Deadzone! On a budget.. of £0…

Focus? What is this focus of which you speak? Heresy!!

You know that phenomenon where you hear about something – a band, a game, a TV show – and all of a sudden you hear about it everywhere?

What is that called?

Anyway, that’s what’s happened with us – a Luke’s APS video brought it up, and then over the next couple of months we just kept hearing about it, reading about in blogs and forums.. what is it? Deadzone, that’s what!

I’ve long had a weakness for small, quick skirmish games that bridge the gap between wargame and boardgame, and doing a little digging into what Deadzone is.. we liked what we saw.

Particularly when we discovered the rules available for FREE on Mantic’s website. BOOM (as the saying goes).

So, we had the rules downloaded. Next up – miniatures. Well, that was easy. Dice – Deadzone runs on a D8 system with specially labelled D6s for command rolls, but normal D6s will work just as well- you simply assign a number to each command skill. Ebay, £3, 20 D8s show up a week or so later. God bless those hard working Chinese kids.

Finally, terrain – Deadzone box set ships with a 2′ x 2′ mat with printed 3″ squares, and a terrain system based around 3″ cubes. Happily, Dan had a couple of bits of hardboard knocking around his shed, roughly 2′ x 3′ – the excess would be used for dice, counters, roster cards etc.

It begins! Measured out 3″ squares onto the hardboard and scored them into the material with a DIY knife
Stippled on texture paste – a mix of paint, PVA, filler powder and sand. Rubble effects are done by squeezing acrylic caulk onto the board and pressing cat litter into it. Caulk is excellent for gripping the litter and holding onto the board.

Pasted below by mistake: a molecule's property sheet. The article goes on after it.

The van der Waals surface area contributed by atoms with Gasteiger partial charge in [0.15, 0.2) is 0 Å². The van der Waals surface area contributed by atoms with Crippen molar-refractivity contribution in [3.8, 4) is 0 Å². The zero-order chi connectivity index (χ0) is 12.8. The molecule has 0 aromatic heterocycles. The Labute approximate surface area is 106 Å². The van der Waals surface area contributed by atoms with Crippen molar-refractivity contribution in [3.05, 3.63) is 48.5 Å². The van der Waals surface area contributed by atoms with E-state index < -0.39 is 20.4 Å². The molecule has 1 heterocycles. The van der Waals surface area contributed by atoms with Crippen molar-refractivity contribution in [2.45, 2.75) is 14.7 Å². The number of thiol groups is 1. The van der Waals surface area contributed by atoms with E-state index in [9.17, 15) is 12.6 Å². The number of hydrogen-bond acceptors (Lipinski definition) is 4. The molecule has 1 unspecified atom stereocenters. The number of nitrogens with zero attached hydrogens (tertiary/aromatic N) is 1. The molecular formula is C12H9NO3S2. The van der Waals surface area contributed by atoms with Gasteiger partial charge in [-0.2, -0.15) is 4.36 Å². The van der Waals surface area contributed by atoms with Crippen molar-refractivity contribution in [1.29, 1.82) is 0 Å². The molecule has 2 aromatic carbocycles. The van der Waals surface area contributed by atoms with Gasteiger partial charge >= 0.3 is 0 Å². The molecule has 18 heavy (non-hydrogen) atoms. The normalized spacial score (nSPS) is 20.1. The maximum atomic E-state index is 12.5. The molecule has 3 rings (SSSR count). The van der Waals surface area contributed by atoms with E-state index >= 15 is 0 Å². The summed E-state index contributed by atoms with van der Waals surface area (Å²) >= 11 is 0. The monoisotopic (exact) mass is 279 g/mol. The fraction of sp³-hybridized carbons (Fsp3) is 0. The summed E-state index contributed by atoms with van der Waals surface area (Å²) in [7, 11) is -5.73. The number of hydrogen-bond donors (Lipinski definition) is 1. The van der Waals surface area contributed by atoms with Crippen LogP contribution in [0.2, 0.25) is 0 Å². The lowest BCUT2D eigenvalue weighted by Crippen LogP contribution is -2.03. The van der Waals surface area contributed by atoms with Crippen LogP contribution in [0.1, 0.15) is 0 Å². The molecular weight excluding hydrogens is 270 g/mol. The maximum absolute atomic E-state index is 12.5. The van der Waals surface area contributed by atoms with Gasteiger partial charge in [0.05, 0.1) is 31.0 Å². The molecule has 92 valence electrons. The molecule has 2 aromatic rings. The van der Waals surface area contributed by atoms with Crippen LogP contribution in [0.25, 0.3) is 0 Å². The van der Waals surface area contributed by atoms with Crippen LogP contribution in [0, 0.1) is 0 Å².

Sprayed the whole thing with cheap black spraypaint and then began drybrushing up as per the previous urban board.

Here I’ve added washes to help delineate the squares – thinned down black, smokey ink, and skin washes to colour the greys.

Texture catches the drybrushing nicely

Added mud – burnt umber basecoat, drybrushed with layers of lighter brown
Added flock to the mud to help mark out the squares, simulating weeds growing in the mud

After all this, the board was pretty warped, about a 1cm bulge in the middle. Were all our efforts to be in vain, our attempts at Deadzone gaming to be thwarted by models gradually sliding off theboard?

Happily, no – Wyloch to the rescue – we coated the other side with thinned down PVA and left it for 24 hours. Result? Totally flat board.

Added some scenery built a while back from various bits of food packaging and away we go!

The rules give a sample scenario along with two strike teams – we’ve proxied the Marines as Enforcers and the Gretchin as Forge Fathers, and so far we’re 3-2 to the little stunties.

Deadzone is definitely a fun game, once you get your head round the dice test mechanic, and it’s great for keeping both players involved through alternating activation boosted by command dice providing extra actions throughout the game. It’s definitely a game that lends itself to tactical play – you’re going to get the victory points through taking and holding objectives, as it can be damn difficult actually putting a model down, (particularly as the wimpy laser rifles the Enforcers are equipped with don’t pierce armour too well), but this is no bad thing – in the real world, you wouldn’t just chuck your highly trained strike team into a meat grinder, and as we get the hang of this game it’ll be fun to try and build a narrative campaign.

Time to finish up with some pics, as Grot and Marine get down and dirty in the Deadzone:

Till next time, stay thrifty out there and we’ll see you soon!

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